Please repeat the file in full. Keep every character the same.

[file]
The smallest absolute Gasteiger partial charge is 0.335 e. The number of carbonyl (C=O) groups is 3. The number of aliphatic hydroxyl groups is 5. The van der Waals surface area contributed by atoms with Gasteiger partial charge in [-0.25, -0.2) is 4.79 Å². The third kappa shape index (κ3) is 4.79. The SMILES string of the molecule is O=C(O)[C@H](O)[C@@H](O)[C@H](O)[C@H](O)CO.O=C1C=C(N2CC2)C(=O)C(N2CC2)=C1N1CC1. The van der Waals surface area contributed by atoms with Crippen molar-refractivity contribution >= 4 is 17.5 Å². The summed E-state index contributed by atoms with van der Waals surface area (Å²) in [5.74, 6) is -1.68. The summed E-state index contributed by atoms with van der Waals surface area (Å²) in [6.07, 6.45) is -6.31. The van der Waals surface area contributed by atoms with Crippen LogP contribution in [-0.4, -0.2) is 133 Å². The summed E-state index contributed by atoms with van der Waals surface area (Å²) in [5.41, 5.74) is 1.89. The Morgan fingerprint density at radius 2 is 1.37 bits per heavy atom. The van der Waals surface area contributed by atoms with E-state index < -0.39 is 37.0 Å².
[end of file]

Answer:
The smallest absolute Gasteiger partial charge is 0.335 e. The number of carbonyl (C=O) groups is 3. The number of aliphatic hydroxyl groups is 5. The van der Waals surface area contributed by atoms with Gasteiger partial charge in [-0.25, -0.2) is 4.79 Å². The third kappa shape index (κ3) is 4.79. The SMILES string of the molecule is O=C(O)[C@H](O)[C@@H](O)[C@H](O)[C@H](O)CO.O=C1C=C(N2CC2)C(=O)C(N2CC2)=C1N1CC1. The van der Waals surface area contributed by atoms with Crippen molar-refractivity contribution >= 4 is 17.5 Å². The summed E-state index contributed by atoms with van der Waals surface area (Å²) in [5.74, 6) is -1.68. The summed E-state index contributed by atoms with van der Waals surface area (Å²) in [6.07, 6.45) is -6.31. The van der Waals surface area contributed by atoms with Crippen LogP contribution in [-0.4, -0.2) is 133 Å². The summed E-state index contributed by atoms with van der Waals surface area (Å²) in [5.41, 5.74) is 1.89. The Morgan fingerprint density at radius 2 is 1.37 bits per heavy atom. The van der Waals surface area contributed by atoms with E-state index < -0.39 is 37.0 Å².